Barcelona with Gaudí (and the kids)

Leading up to our trip to Barcelona, we were following the news on Catalonia’s independence movement very closely, since it was all happening around the time we had planned to be there. We waited until just the week before to decide if we would stop on our way through, and ultimately, we decided to do it (some of us may have been somewhat influenced by the fact that Lionel Messi and FC Barcelona had a home match scheduled when we were planning to be there).  Despite news reports portraying chaos and demonstrations, we saw nothing other than a bunch of Catalonia (and a few Spanish) flags flying from balconies.

We were really happy with our decision to stay in a family room at the Generator Hostel  right in the center of Barcelona, but had a stressful time finding a safe, convenient and somewhat affordable parking lot to stash our car for our stay (it didn’t end up being terribly convenient, but it was safe and relatively affordable, so we were happy).

The hostel was very central, and in a great area to walk around. We could walk to many places we wanted to see, and where we couldn’t walk, we had easy access to the metro.

Most of our highlights were Gaudí related, so let’s get started:

Sagrada Familia

IMG_8186 (2).JPG

The Sagrada Familia Basilica is Gaudi’s most famous work, and probably Barcelona’s most famous sight.  It was started in 1882 and construction continues today, with an estimated completion date of 2026, the 100-year anniversary of Gaudi’s death.

As big as it is now, it is hard to imagine the existing spires will be dwarfed by the tall central spire, which will rise far above the ones existing and yet to be built.

Knowing architecture is never terribly fascinating for the kids, we set them to work, with a promise of  earning “points” for every animal they found in the facade.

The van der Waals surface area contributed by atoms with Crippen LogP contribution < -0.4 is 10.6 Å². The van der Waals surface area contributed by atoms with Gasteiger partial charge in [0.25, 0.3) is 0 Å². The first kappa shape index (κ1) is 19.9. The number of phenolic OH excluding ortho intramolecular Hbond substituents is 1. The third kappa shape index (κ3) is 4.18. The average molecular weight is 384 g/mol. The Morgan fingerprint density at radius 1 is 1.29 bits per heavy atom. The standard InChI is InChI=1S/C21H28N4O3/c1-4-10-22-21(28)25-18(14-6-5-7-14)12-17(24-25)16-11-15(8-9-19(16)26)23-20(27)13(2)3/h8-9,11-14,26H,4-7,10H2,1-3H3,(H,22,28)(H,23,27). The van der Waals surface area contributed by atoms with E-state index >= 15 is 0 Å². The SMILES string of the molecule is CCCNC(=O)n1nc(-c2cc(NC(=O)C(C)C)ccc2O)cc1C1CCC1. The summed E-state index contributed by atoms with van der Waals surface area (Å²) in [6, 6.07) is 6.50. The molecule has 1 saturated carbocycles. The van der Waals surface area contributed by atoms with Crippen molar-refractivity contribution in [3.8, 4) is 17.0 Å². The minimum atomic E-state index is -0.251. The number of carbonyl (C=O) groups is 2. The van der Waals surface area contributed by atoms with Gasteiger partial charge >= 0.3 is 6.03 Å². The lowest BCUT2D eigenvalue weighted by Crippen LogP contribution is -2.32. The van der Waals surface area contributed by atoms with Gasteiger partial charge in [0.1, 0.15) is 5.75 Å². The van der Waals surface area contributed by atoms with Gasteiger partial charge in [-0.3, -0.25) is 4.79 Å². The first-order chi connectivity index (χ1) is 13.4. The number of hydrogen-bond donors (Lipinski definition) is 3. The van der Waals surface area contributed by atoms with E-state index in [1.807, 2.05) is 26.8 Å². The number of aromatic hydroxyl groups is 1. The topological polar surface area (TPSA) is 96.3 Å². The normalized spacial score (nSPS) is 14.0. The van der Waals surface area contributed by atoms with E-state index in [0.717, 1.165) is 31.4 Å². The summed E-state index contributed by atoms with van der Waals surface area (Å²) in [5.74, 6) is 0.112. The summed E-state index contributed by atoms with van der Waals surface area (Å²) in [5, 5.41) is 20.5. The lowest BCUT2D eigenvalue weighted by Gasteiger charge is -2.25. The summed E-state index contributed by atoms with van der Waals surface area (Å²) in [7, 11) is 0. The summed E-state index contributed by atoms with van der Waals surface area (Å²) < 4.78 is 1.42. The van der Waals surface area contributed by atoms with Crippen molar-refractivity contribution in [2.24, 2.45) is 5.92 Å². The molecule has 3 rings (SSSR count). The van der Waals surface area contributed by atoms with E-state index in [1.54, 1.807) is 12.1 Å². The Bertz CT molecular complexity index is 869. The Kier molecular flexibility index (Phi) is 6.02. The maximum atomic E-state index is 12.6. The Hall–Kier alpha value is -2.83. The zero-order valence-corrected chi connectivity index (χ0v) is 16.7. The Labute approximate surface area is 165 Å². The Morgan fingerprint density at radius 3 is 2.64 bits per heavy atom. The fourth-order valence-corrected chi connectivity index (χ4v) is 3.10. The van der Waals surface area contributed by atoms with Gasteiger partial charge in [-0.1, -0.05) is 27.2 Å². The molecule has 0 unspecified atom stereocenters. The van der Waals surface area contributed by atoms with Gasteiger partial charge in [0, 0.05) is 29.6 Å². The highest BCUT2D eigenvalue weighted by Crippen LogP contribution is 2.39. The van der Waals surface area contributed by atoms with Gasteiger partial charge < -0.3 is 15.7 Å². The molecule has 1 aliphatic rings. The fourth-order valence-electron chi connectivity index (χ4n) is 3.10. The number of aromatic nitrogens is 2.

IMG_8198 (2).JPG
standing by a carving of a turtle supporting a column, A is holding the list of different animals we spotted.  I think we had about 14.

Looking for animals while we stood outside the basilica was a lot of fun – there were so many things carved into the exterior, each telling a little story, and we loved finding looking through them to find the different types of animals depicted.

We got the audio guides for the adults, and it was good to learn about the building, since there wasn’t a lot of detail provided by signs on the inside.

Gaudi was pretty amazing in his architectural style.  He liked to copy nature.  You can see below, the supports holding up the building are built like trees, branching out as they rose towards the ceiling.

IMG_8200 (2).JPG

The stained-glass windows were designed to bring in warm colors with the sunrise and cooler colors at sunset.  While we were there, the sun through the windows bathed parts of the cathedral in cool blue colors.

IMG_8204 (2).JPG

As you could imagine, given my (lack of) photography skills, my pictures don’t do this place justice.  Every corner offers some new amazing element.  Including, and maybe especially, the ceiling.

IMG_8206 (2).JPG
Be sure to look up while in the basilica

As crowded as it was, the high ceilings made it not seem too crowded.IMG_8207 (2).JPG

IMG_8211 (2).JPG

IMG_8201 (2).JPG

We enjoyed our visit inside, but, as expected with three kids, we didn’t spend a ton of time there.  However, the piece de resistance for a family like ours was…

IMG_8191 (2).JPG
A playground just outside the Sagrada Familia with amazing views. A family win-win for sure!

Park Guell

IMG_8318 (2).JPG

Another day, another Gaudi sight to visit.  This time, we took the metro to get to Park Guell, which sits above the city.  The metro got us fairly close, but we still had to walk up a big hill, and (fortunately) we were also able to take an escalator part of the way.

IMG_8232 (3).JPG
Heading into Park Guell, we get a glimpse of the two gingerbread-houseque buildings near the main entrance

Part of the park can be seen for free, but to get close to most of the “good” (gaudi) stuff, we had to pay (and book tickets in advance).  We walked around the outside waiting for our scheduled time (they wouldn’t let us in a minute early from our scheduled time!).

There wasn’t anything too special in the free part of the park, and the most entertaining part was watching the vendors on the path pack up their stuff and run away when the police drove by. It was like dominos – the vendors would wait until the police were close, then pack up and run, then the police go by the next spot and clear the next guy. Clearly the police weren’t too bothered about actually catching them, because they were just rolling down the path slowly in their car, not even bothering to get out!